The Homes Act applies to:
- Private tenants
- Housing association tenants
- Council tenants
The Homes Act does NOT cover people who have ‘licences to occupy’, instead of tenancy agreements. This may include lodgers (people who live with their landlord), some people who live in temporary accommodation, and some, but not all, property guardians.
The type of housing you live in, for example a bungalow, house or flat, is not important. It also doesn’t matter how you pay your rent, or if you are on Housing Benefit or Universal Credit. It is the agreement that you have with your landlord or letting agent that matters.
If you signed your contract before 20th March 2019, you will have to wait until 20 March 2020 before you can use the Homes Act (unless you sign a new tenancy or your tenancy becomes a monthly rolling contract).
If you signed your tenancy agreement contract on or after 20th March 2019, you can use the Homes Act immediately whether or not this meant you moved into a new property.
Your landlord is responsible for fixing a lot of problems in your home. However, there are some exceptions:
- Problems caused by tenant behaviour
- Events like fires, storms and floods which are completely beyond the landlord’s control (sometimes called ‘acts of God’)
- The landlord will not repair your possessions or furniture belonging to previous tenants
- If the landlord hasn’t been able to get permission from certain other people e.g. like the owners of a building that has flats in it, or the local council if planning permission is needed.
You also need to tell them what needs to be fixed in writing if possible (this includes by email or text, provided you keep them as evidence), to your landlord. You should allow your landlord a reasonable amount of time to fix the problem.
If you think your landlord has taken too long to fix a problem that makes the house or flat unfit you will need to write to your landlord again asking them to solve the problem. You should do this in writing by email or letter. If you go to court, you will need to show that you tried to sort out the problem with your landlord first. If you have a letting agent, send the letter or email to them too.
Your letter or email should state what needs putting right, when you reported it and if you had to report it more than once, as well as any problems you have had because of the state of your home – for example if it has made a physical or mental health condition worse.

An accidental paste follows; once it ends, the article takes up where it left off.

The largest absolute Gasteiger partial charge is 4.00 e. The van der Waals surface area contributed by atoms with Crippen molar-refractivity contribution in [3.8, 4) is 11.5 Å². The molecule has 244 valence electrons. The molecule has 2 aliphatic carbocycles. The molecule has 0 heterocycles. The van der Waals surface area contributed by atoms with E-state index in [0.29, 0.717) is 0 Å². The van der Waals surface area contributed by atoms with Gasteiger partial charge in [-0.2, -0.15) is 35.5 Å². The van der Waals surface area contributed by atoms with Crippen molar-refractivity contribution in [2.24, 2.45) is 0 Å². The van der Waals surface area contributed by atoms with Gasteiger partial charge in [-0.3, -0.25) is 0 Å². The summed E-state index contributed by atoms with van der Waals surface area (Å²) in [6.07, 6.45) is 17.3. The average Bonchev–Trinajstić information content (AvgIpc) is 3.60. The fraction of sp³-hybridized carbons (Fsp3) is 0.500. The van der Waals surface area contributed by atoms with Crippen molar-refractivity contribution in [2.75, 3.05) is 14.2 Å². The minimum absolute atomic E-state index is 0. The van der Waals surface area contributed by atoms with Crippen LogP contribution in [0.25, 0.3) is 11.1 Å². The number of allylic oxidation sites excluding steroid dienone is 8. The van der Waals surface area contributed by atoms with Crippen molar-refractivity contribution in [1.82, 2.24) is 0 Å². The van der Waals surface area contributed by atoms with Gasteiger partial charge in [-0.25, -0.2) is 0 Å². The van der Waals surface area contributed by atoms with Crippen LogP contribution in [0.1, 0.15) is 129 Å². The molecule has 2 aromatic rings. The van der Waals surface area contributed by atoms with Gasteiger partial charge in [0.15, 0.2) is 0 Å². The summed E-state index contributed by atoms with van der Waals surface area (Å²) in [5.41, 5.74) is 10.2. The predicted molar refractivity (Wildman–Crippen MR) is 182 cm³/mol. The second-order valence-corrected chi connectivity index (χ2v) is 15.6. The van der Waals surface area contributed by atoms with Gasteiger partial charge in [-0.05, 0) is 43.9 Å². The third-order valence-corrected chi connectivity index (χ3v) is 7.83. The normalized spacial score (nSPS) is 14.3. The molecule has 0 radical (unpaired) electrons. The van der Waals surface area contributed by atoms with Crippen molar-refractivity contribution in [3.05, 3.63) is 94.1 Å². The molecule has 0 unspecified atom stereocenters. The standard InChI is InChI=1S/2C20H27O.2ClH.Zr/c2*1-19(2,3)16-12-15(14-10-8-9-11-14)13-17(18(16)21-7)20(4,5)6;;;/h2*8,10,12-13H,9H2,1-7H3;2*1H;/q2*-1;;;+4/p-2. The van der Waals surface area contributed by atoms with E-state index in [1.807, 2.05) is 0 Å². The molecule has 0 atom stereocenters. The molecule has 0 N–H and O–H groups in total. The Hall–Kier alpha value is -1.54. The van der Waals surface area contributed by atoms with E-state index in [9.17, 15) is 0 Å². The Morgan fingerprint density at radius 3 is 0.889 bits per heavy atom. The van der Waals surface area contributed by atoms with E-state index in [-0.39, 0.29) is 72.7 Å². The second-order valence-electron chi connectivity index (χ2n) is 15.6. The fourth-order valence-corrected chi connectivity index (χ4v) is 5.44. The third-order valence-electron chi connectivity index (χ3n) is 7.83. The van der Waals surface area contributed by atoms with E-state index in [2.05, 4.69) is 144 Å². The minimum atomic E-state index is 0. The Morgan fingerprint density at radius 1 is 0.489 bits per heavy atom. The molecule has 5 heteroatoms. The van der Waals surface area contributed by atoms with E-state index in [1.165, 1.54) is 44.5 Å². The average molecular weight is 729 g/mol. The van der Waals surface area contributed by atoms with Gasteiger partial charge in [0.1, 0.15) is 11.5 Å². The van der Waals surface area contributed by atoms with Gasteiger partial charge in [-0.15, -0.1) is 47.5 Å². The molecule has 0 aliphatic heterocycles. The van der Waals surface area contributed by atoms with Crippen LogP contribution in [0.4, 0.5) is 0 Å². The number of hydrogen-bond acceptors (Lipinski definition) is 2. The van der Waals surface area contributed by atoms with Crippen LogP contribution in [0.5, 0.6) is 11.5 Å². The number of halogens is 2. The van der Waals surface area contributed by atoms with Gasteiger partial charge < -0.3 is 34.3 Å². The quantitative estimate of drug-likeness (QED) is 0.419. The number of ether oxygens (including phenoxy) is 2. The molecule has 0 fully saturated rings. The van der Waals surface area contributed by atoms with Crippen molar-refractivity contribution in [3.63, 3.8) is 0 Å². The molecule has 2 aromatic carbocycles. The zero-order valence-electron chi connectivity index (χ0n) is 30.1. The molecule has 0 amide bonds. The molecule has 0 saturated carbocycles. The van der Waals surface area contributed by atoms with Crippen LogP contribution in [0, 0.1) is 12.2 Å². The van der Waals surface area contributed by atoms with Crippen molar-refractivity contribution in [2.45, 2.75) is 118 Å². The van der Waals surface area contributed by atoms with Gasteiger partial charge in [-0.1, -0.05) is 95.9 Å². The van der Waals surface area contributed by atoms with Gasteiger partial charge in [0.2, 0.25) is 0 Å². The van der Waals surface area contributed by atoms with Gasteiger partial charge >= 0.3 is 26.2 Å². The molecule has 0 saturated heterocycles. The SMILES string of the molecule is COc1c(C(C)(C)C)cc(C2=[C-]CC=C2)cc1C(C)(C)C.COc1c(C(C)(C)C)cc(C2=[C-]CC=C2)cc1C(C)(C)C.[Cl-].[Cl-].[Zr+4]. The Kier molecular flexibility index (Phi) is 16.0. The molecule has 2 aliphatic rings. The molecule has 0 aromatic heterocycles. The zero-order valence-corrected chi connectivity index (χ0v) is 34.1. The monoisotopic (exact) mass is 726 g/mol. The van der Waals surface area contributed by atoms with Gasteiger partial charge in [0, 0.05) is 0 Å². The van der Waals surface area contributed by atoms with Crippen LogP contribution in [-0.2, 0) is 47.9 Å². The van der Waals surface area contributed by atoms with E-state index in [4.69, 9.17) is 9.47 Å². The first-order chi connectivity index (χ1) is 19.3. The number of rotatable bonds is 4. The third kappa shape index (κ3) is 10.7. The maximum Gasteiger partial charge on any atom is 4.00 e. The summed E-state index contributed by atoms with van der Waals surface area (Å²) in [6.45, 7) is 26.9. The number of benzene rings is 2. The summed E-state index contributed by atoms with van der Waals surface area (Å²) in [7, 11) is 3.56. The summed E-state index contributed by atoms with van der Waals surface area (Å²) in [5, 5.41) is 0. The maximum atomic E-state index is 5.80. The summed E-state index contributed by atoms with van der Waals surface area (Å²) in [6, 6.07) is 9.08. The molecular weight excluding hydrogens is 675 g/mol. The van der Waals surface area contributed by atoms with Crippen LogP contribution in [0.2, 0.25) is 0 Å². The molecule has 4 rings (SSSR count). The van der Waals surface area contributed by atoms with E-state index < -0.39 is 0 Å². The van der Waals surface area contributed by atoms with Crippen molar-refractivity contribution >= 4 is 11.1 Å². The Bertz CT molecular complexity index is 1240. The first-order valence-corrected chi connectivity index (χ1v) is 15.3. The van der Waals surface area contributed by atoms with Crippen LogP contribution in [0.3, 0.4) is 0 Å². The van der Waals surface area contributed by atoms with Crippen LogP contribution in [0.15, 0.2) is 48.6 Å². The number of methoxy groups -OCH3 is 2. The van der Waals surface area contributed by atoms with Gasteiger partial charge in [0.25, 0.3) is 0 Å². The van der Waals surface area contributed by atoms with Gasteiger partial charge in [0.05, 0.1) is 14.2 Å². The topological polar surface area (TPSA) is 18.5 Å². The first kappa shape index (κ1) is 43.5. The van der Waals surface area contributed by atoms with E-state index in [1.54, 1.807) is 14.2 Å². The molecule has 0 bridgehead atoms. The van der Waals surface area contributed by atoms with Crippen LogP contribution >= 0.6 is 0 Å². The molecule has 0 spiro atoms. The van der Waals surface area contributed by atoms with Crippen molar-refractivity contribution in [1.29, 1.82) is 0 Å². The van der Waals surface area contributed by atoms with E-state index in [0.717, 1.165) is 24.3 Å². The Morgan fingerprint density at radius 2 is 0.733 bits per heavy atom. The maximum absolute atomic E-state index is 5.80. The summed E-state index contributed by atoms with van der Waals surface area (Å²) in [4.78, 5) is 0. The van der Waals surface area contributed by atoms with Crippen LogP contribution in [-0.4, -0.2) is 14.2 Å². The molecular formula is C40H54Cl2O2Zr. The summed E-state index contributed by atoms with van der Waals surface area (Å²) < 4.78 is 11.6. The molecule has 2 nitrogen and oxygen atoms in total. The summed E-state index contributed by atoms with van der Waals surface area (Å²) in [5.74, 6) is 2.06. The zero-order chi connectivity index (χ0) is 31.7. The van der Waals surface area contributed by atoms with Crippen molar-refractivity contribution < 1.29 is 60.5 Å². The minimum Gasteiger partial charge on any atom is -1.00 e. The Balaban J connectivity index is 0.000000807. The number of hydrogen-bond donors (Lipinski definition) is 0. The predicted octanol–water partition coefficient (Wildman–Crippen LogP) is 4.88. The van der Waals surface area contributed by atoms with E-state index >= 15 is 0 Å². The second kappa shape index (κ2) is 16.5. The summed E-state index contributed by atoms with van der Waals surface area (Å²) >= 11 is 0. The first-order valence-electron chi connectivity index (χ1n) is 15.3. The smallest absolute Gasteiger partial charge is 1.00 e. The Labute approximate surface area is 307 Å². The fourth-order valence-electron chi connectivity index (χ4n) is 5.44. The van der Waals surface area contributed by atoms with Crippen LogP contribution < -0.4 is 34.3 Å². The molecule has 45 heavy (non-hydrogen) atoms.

Keep a copy of the letter and any reply you get. Your landlord might offer to make repairs or come to an agreement. This can be easier than going to court.
If the (County Court) decides that your landlord has not provided you with a home that is fit for habitation, then they can do one or both of these two things:
- Make your landlord do the necessary works to improve your home
- Make your landlord pay you compensation
The court will decide how much the compensation should be by looking at how long the house or flat was unfit, how bad it was and how this harmed you.
Be aware that you will have to pay a fee to take the case to court e.g. a claim with a value of £5K-£10K costs around £400 (but you may be able to apply for Legal Aid to cover these if you have savings below a certain level and are on a low income or in receipt of certain benefits).
Also, if you do not win the case in court, you might have to pay some costs. If you’re worried about this, you may want to consider speaking to a solicitor, the Council, Shelter or Citizens Advice.
Finally, 2 other things to be aware of:
- If you can’t use the Homes Act you can still go the Council and get the Environmental Health officers to help you with disrepair issues
- Just because the court orders your landlord to pay you compensation, it does not automatically mean they will pay it, and you may have to pursue them further for this